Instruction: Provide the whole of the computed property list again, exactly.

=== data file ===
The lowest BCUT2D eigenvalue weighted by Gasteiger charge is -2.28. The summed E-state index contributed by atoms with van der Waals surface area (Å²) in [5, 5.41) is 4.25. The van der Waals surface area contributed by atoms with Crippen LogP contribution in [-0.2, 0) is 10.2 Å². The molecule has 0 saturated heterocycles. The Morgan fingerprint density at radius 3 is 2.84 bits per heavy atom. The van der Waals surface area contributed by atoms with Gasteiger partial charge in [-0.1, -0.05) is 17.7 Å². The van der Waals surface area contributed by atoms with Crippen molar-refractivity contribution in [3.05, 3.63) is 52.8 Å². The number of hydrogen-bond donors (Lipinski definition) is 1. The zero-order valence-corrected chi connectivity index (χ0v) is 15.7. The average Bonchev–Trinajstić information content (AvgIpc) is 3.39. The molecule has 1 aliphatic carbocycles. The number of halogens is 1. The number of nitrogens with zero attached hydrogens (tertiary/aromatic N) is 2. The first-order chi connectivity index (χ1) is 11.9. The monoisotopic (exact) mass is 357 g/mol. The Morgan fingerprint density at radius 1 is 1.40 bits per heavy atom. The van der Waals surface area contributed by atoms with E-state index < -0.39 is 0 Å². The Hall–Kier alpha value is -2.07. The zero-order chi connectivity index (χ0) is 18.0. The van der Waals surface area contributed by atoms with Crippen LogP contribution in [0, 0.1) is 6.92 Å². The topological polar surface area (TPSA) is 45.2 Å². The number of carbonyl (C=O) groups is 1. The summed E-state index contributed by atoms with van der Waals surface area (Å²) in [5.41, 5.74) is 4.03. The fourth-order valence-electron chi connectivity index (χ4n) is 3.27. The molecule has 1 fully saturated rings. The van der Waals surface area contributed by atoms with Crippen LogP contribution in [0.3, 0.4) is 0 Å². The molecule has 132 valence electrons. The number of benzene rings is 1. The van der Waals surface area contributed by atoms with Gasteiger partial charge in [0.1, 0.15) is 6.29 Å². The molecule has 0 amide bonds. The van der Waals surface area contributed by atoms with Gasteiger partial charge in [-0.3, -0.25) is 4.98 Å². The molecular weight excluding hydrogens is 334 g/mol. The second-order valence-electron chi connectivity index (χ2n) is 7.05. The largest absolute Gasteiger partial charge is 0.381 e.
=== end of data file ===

The lowest BCUT2D eigenvalue weighted by Gasteiger charge is -2.28. The summed E-state index contributed by atoms with van der Waals surface area (Å²) in [5, 5.41) is 4.25. The van der Waals surface area contributed by atoms with Crippen LogP contribution in [-0.2, 0) is 10.2 Å². The molecule has 0 saturated heterocycles. The Morgan fingerprint density at radius 3 is 2.84 bits per heavy atom. The van der Waals surface area contributed by atoms with Gasteiger partial charge in [-0.1, -0.05) is 17.7 Å². The van der Waals surface area contributed by atoms with Crippen molar-refractivity contribution in [3.05, 3.63) is 52.8 Å². The number of hydrogen-bond donors (Lipinski definition) is 1. The zero-order valence-corrected chi connectivity index (χ0v) is 15.7. The average Bonchev–Trinajstić information content (AvgIpc) is 3.39. The molecule has 1 aliphatic carbocycles. The number of halogens is 1. The number of nitrogens with zero attached hydrogens (tertiary/aromatic N) is 2. The first-order chi connectivity index (χ1) is 11.9. The monoisotopic (exact) mass is 357 g/mol. The Morgan fingerprint density at radius 1 is 1.40 bits per heavy atom. The van der Waals surface area contributed by atoms with E-state index < -0.39 is 0 Å². The Hall–Kier alpha value is -2.07. The zero-order chi connectivity index (χ0) is 18.0. The van der Waals surface area contributed by atoms with Crippen LogP contribution in [0, 0.1) is 6.92 Å². The topological polar surface area (TPSA) is 45.2 Å². The number of carbonyl (C=O) groups is 1. The summed E-state index contributed by atoms with van der Waals surface area (Å²) in [5.41, 5.74) is 4.03. The fourth-order valence-electron chi connectivity index (χ4n) is 3.27. The molecule has 1 fully saturated rings. The van der Waals surface area contributed by atoms with Crippen LogP contribution in [0.3, 0.4) is 0 Å². The molecule has 132 valence electrons. The number of benzene rings is 1. The van der Waals surface area contributed by atoms with Gasteiger partial charge in [0.1, 0.15) is 6.29 Å². The molecule has 0 amide bonds. The van der Waals surface area contributed by atoms with Gasteiger partial charge in [-0.3, -0.25) is 4.98 Å². The molecular weight excluding hydrogens is 334 g/mol. The second-order valence-electron chi connectivity index (χ2n) is 7.05. The largest absolute Gasteiger partial charge is 0.381 e.